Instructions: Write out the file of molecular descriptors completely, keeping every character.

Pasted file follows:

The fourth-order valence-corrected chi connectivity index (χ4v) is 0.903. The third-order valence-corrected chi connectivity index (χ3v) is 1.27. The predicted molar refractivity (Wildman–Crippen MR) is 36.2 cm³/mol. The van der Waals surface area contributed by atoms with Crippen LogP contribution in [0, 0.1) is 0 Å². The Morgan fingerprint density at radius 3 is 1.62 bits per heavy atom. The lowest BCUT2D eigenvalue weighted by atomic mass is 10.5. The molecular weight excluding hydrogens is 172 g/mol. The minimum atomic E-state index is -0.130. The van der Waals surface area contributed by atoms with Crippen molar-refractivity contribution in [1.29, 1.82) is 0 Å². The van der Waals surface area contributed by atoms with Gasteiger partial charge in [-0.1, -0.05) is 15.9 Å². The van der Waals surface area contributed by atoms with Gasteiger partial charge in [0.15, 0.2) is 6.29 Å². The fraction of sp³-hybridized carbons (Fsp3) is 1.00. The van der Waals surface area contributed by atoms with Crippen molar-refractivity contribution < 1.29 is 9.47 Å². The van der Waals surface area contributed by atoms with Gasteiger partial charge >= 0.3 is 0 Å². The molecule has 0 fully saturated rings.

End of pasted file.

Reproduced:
The fourth-order valence-corrected chi connectivity index (χ4v) is 0.903. The third-order valence-corrected chi connectivity index (χ3v) is 1.27. The predicted molar refractivity (Wildman–Crippen MR) is 36.2 cm³/mol. The van der Waals surface area contributed by atoms with Crippen LogP contribution in [0, 0.1) is 0 Å². The Morgan fingerprint density at radius 3 is 1.62 bits per heavy atom. The lowest BCUT2D eigenvalue weighted by atomic mass is 10.5. The molecular weight excluding hydrogens is 172 g/mol. The minimum atomic E-state index is -0.130. The van der Waals surface area contributed by atoms with Crippen molar-refractivity contribution in [1.29, 1.82) is 0 Å². The van der Waals surface area contributed by atoms with Gasteiger partial charge in [-0.1, -0.05) is 15.9 Å². The van der Waals surface area contributed by atoms with Gasteiger partial charge in [0.15, 0.2) is 6.29 Å². The fraction of sp³-hybridized carbons (Fsp3) is 1.00. The van der Waals surface area contributed by atoms with Crippen molar-refractivity contribution < 1.29 is 9.47 Å². The van der Waals surface area contributed by atoms with Gasteiger partial charge >= 0.3 is 0 Å². The molecule has 0 fully saturated rings.